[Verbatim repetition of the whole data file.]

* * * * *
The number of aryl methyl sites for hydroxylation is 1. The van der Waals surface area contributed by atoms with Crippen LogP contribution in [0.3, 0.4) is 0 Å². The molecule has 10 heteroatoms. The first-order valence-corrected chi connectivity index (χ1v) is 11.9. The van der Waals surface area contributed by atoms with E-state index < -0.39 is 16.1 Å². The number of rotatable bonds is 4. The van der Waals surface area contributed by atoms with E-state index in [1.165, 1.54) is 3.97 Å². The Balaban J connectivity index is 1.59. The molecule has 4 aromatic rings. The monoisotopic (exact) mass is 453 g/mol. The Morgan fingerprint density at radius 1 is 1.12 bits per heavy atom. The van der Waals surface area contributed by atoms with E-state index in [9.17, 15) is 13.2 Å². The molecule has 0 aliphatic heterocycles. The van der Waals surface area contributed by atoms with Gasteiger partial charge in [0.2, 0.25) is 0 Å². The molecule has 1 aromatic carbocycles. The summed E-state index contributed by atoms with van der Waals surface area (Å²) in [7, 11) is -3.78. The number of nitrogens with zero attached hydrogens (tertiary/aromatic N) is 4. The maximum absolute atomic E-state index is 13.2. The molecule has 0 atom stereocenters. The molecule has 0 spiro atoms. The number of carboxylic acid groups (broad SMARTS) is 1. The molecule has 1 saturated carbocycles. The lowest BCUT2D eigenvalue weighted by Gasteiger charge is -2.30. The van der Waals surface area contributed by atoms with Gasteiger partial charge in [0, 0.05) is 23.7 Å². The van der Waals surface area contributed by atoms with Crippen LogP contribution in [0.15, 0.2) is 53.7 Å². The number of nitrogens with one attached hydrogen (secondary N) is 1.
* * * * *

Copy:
The number of aryl methyl sites for hydroxylation is 1. The van der Waals surface area contributed by atoms with Crippen LogP contribution in [0.3, 0.4) is 0 Å². The molecule has 10 heteroatoms. The first-order valence-corrected chi connectivity index (χ1v) is 11.9. The van der Waals surface area contributed by atoms with E-state index < -0.39 is 16.1 Å². The number of rotatable bonds is 4. The van der Waals surface area contributed by atoms with E-state index in [1.165, 1.54) is 3.97 Å². The Balaban J connectivity index is 1.59. The molecule has 4 aromatic rings. The monoisotopic (exact) mass is 453 g/mol. The Morgan fingerprint density at radius 1 is 1.12 bits per heavy atom. The van der Waals surface area contributed by atoms with E-state index in [9.17, 15) is 13.2 Å². The molecule has 0 aliphatic heterocycles. The van der Waals surface area contributed by atoms with Gasteiger partial charge in [0.2, 0.25) is 0 Å². The molecule has 1 aromatic carbocycles. The summed E-state index contributed by atoms with van der Waals surface area (Å²) in [7, 11) is -3.78. The number of nitrogens with zero attached hydrogens (tertiary/aromatic N) is 4. The maximum absolute atomic E-state index is 13.2. The molecule has 0 atom stereocenters. The molecule has 0 spiro atoms. The number of carboxylic acid groups (broad SMARTS) is 1. The molecule has 1 saturated carbocycles. The lowest BCUT2D eigenvalue weighted by Gasteiger charge is -2.30. The van der Waals surface area contributed by atoms with Gasteiger partial charge in [0, 0.05) is 23.7 Å². The van der Waals surface area contributed by atoms with Crippen LogP contribution in [0.15, 0.2) is 53.7 Å². The number of nitrogens with one attached hydrogen (secondary N) is 1.